5. Discussion

The purposes of our study were to determine if IgE mediates asthmatic changes induced by allergen exposure in very early infancy and to determine if the IgE-mediated changes resulted in both vascular and airway remodeling. This neonatal mouse model of asthma differs from other mouse models in that it shows the effects of intermittent allergen exposure during the developmental period of lung alveolarization and subsequent early airway and vascular growth. Murine alveolar and accompanying vascular development are at their peak P10. We found that allergen exposure of mice beginning in very early infancy increases RRS accompanied by remodeling of the airway and pulmonary vascular components, and that these effects are mediated by IgE. Because of the age during allergen exposure this is new information.

Elevated IgE levels and eosinophilic inflammation are associated with bronchial asthma and allergic rhinitis in human children and adults (2). Adult mice with asthma have inflammation with high IgE levels in the serum (15, 16). Aeroallergen exposure of preschoolers leads to IgE-mediated hyper-reactive airway disease later in life (2) (3). Additional studies showed that solid food exposure within a specific window in the first year of life is associated with elevated IgE levels at age 5, but asthmatic symptoms were not reported (17). Our mouse model of antigen exposure beginning at P10 indicates that IgE-mediated asthma can be initiated by allergen exposure in very early infancy and suggests that anti-IgE antibody may have therapeutic and preventive effects very early infancy.

Although the systemic blood vessels that supply the tracheal and main stem bronchi in the mouse lung do not penetrate into the intraparenchymal airways as they do in larger mammals, the mouse lung remains a useful model for studying pulmonary vascular remodeling in asthma. New blood vessels enter the lung directly via a new vascular network that develops between the visceral and parietal pleurae, supplied by several intercostal blood vessels (18). Thus, while our findings do not implicate vascular remodeling causing airway restriction as seen in humans, our data do indicate that very early onset of allergen sensitization causes remodeling of the pulmonary vascular bed. Whether this remodeling leads to significant ventilation-perfusion mismatches as a component of asthma remains to be determined.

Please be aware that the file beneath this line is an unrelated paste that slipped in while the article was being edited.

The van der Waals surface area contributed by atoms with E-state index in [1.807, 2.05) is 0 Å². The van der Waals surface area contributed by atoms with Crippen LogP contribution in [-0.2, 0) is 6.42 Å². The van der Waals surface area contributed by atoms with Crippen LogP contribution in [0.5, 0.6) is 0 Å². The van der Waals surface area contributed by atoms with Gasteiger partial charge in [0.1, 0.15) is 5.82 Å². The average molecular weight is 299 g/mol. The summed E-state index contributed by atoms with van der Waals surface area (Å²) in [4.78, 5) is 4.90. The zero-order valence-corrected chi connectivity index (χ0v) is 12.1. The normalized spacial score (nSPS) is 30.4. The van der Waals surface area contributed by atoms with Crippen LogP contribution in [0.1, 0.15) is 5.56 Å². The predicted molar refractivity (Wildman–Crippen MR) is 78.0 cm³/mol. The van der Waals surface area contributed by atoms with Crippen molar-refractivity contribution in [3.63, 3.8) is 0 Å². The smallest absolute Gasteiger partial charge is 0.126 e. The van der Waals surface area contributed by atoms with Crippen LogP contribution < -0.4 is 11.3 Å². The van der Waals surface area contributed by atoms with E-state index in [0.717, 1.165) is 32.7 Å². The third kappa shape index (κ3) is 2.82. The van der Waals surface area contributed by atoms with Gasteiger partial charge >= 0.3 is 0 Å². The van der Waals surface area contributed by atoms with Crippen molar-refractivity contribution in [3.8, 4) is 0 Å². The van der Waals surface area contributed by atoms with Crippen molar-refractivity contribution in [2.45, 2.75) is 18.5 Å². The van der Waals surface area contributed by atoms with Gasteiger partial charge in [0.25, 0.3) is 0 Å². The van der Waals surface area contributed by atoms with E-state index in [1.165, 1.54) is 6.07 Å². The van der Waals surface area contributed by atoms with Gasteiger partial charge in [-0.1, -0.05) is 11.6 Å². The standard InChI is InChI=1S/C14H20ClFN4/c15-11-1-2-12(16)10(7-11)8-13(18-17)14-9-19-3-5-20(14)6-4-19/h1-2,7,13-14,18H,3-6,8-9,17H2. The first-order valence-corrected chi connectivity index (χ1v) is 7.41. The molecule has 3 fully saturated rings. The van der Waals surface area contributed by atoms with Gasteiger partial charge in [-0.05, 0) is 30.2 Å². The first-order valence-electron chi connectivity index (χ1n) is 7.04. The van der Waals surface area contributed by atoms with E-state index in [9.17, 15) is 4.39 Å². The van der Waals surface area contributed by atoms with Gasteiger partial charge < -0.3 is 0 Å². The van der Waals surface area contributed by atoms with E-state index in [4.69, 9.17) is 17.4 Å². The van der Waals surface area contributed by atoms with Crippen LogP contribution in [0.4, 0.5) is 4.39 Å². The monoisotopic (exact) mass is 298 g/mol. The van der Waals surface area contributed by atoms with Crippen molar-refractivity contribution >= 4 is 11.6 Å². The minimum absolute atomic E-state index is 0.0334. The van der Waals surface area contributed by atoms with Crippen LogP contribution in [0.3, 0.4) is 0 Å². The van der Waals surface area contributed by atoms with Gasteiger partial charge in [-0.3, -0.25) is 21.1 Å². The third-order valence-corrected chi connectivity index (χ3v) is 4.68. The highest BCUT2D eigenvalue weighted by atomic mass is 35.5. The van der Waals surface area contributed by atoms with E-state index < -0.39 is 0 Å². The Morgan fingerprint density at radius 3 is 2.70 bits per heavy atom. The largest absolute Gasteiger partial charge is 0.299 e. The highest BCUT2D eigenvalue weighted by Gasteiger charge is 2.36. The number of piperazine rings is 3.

Allergic asthma involves airway hyper-responsiveness with fixed airway obstruction due to airway remodeling, including changes in airway mucosal vascularity. Increased vessel size and number, and increased expression of VEGF have been documented in asthmatic airways (14). Increased airway smooth muscle cells and vascular network density are more pronounced in children with obstructive airway disease (19). We found that anti-IgE reduced OVA-induced airway and vascular α-SMA expression, implying reduced airway and vascular remodeling. In addition to its neutralizing effect on IgE, this antibody also stabilizes mast cells in allergic rhinitis and asthma (20). These effects could prevent the vascular remodeling that we observed.

Airway hyper-responsiveness is an important physiological consequence of airway remodeling in asthma. An important study showed that while corticosteroid administration improves lung function in children with persistent airway obstruction by reducing inflammation, it does not further enhance the effects of bronchodilator treatment (19). Bronchial biopsies showed that airways of these children had pronounced increases in vascular density and PECAM-positive cells associated with increased airway smooth muscle cells (19). We demonstrated vascular and airway remodeling in association with lung function changes in response to allergen-exposed beginning in the neonatal period of mice was reversed by anti-IgE treatment